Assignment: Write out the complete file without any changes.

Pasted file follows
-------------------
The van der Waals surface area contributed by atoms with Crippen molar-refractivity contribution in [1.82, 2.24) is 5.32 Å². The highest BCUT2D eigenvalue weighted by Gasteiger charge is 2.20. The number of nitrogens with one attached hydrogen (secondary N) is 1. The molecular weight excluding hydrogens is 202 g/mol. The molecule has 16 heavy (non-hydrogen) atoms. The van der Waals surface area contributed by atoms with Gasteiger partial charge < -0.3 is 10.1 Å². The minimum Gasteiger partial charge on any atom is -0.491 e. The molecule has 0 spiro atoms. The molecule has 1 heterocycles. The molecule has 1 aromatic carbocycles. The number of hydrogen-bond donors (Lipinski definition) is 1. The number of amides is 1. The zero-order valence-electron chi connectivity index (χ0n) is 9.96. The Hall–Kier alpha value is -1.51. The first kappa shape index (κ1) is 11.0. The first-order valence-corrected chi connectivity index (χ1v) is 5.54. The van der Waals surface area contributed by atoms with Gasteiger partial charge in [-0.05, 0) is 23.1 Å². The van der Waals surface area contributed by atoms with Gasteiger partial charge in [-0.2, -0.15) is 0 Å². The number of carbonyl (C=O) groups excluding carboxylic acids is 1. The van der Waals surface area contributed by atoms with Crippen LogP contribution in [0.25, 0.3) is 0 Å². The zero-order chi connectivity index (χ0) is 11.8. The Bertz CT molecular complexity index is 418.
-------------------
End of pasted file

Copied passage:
The van der Waals surface area contributed by atoms with Crippen molar-refractivity contribution in [1.82, 2.24) is 5.32 Å². The highest BCUT2D eigenvalue weighted by Gasteiger charge is 2.20. The number of nitrogens with one attached hydrogen (secondary N) is 1. The molecular weight excluding hydrogens is 202 g/mol. The molecule has 16 heavy (non-hydrogen) atoms. The van der Waals surface area contributed by atoms with Gasteiger partial charge < -0.3 is 10.1 Å². The minimum Gasteiger partial charge on any atom is -0.491 e. The molecule has 0 spiro atoms. The molecule has 1 heterocycles. The molecule has 1 aromatic carbocycles. The number of hydrogen-bond donors (Lipinski definition) is 1. The number of amides is 1. The zero-order valence-electron chi connectivity index (χ0n) is 9.96. The Hall–Kier alpha value is -1.51. The first kappa shape index (κ1) is 11.0. The first-order valence-corrected chi connectivity index (χ1v) is 5.54. The van der Waals surface area contributed by atoms with Gasteiger partial charge in [-0.05, 0) is 23.1 Å². The van der Waals surface area contributed by atoms with Gasteiger partial charge in [-0.2, -0.15) is 0 Å². The number of carbonyl (C=O) groups excluding carboxylic acids is 1. The van der Waals surface area contributed by atoms with Crippen LogP contribution in [0.25, 0.3) is 0 Å². The zero-order chi connectivity index (χ0) is 11.8. The Bertz CT molecular complexity index is 418.